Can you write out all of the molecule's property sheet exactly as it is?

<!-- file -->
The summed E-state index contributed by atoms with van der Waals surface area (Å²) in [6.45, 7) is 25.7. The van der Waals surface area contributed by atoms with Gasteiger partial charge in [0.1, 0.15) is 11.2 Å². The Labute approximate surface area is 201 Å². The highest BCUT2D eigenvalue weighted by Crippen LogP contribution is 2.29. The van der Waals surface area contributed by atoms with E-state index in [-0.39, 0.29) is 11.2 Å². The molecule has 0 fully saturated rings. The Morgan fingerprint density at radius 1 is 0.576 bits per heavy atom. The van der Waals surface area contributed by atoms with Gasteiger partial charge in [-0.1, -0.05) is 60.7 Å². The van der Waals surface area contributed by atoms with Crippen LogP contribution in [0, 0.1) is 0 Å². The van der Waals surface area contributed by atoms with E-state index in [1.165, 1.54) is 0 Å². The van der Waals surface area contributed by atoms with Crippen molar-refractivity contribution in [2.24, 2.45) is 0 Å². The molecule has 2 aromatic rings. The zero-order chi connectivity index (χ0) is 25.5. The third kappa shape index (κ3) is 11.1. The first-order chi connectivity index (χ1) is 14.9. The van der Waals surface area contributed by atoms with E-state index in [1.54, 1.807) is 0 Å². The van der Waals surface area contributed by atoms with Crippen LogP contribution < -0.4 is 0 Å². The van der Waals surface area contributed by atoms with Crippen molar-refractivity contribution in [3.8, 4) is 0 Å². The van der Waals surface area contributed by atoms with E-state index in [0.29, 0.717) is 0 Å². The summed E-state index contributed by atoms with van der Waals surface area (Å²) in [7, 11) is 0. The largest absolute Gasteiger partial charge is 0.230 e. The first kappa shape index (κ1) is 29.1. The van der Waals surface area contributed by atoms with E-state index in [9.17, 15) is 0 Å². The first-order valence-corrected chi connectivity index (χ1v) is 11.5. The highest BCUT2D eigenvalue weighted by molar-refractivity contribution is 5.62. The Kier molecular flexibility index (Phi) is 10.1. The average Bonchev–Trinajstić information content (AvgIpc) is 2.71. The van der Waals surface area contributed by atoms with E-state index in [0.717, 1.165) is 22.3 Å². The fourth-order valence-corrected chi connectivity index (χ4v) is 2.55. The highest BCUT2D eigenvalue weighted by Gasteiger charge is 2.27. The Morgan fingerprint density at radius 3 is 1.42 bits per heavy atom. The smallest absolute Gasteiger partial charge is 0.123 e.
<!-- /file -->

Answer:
The summed E-state index contributed by atoms with van der Waals surface area (Å²) in [6.45, 7) is 25.7. The van der Waals surface area contributed by atoms with Gasteiger partial charge in [0.1, 0.15) is 11.2 Å². The Labute approximate surface area is 201 Å². The highest BCUT2D eigenvalue weighted by Crippen LogP contribution is 2.29. The van der Waals surface area contributed by atoms with E-state index in [-0.39, 0.29) is 11.2 Å². The molecule has 0 fully saturated rings. The Morgan fingerprint density at radius 1 is 0.576 bits per heavy atom. The van der Waals surface area contributed by atoms with Gasteiger partial charge in [-0.1, -0.05) is 60.7 Å². The van der Waals surface area contributed by atoms with Crippen LogP contribution in [0, 0.1) is 0 Å². The van der Waals surface area contributed by atoms with E-state index in [1.165, 1.54) is 0 Å². The van der Waals surface area contributed by atoms with Crippen molar-refractivity contribution in [2.24, 2.45) is 0 Å². The molecule has 2 aromatic rings. The zero-order chi connectivity index (χ0) is 25.5. The third kappa shape index (κ3) is 11.1. The first-order chi connectivity index (χ1) is 14.9. The van der Waals surface area contributed by atoms with E-state index in [1.54, 1.807) is 0 Å². The van der Waals surface area contributed by atoms with Crippen LogP contribution < -0.4 is 0 Å². The van der Waals surface area contributed by atoms with Crippen molar-refractivity contribution in [3.8, 4) is 0 Å². The van der Waals surface area contributed by atoms with E-state index in [0.29, 0.717) is 0 Å². The summed E-state index contributed by atoms with van der Waals surface area (Å²) in [7, 11) is 0. The largest absolute Gasteiger partial charge is 0.230 e. The first kappa shape index (κ1) is 29.1. The van der Waals surface area contributed by atoms with E-state index in [9.17, 15) is 0 Å². The first-order valence-corrected chi connectivity index (χ1v) is 11.5. The highest BCUT2D eigenvalue weighted by molar-refractivity contribution is 5.62. The Kier molecular flexibility index (Phi) is 10.1. The average Bonchev–Trinajstić information content (AvgIpc) is 2.71. The van der Waals surface area contributed by atoms with E-state index in [0.717, 1.165) is 22.3 Å². The fourth-order valence-corrected chi connectivity index (χ4v) is 2.55. The highest BCUT2D eigenvalue weighted by Gasteiger charge is 2.27. The Morgan fingerprint density at radius 3 is 1.42 bits per heavy atom. The smallest absolute Gasteiger partial charge is 0.123 e.